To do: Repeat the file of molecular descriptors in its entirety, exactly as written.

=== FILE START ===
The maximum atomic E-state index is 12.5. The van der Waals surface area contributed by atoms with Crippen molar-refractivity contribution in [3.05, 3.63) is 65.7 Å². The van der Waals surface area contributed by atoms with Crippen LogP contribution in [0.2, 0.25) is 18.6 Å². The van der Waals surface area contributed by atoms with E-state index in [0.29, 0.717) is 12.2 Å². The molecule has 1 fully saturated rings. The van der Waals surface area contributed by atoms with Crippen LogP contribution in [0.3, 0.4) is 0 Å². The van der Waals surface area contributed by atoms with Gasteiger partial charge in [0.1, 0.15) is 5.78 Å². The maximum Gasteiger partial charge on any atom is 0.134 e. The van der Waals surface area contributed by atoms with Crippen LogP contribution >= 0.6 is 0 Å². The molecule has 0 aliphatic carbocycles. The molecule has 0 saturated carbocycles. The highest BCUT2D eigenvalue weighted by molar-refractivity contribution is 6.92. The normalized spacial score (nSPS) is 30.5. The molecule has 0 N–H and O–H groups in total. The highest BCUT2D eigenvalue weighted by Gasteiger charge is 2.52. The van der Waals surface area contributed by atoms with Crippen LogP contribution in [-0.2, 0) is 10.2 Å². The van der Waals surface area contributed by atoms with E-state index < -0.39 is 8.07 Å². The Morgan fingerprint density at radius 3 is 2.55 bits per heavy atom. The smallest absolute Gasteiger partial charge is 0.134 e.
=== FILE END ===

The maximum atomic E-state index is 12.5. The van der Waals surface area contributed by atoms with Crippen molar-refractivity contribution in [3.05, 3.63) is 65.7 Å². The van der Waals surface area contributed by atoms with Crippen LogP contribution in [0.2, 0.25) is 18.6 Å². The van der Waals surface area contributed by atoms with E-state index in [0.29, 0.717) is 12.2 Å². The molecule has 1 fully saturated rings. The van der Waals surface area contributed by atoms with Crippen LogP contribution in [0.3, 0.4) is 0 Å². The van der Waals surface area contributed by atoms with Gasteiger partial charge in [0.1, 0.15) is 5.78 Å². The maximum Gasteiger partial charge on any atom is 0.134 e. The van der Waals surface area contributed by atoms with Crippen LogP contribution >= 0.6 is 0 Å². The molecule has 0 aliphatic carbocycles. The molecule has 0 saturated carbocycles. The highest BCUT2D eigenvalue weighted by molar-refractivity contribution is 6.92. The normalized spacial score (nSPS) is 30.5. The molecule has 0 N–H and O–H groups in total. The highest BCUT2D eigenvalue weighted by Gasteiger charge is 2.52. The van der Waals surface area contributed by atoms with Crippen LogP contribution in [-0.2, 0) is 10.2 Å². The van der Waals surface area contributed by atoms with E-state index < -0.39 is 8.07 Å². The Morgan fingerprint density at radius 3 is 2.55 bits per heavy atom. The smallest absolute Gasteiger partial charge is 0.134 e.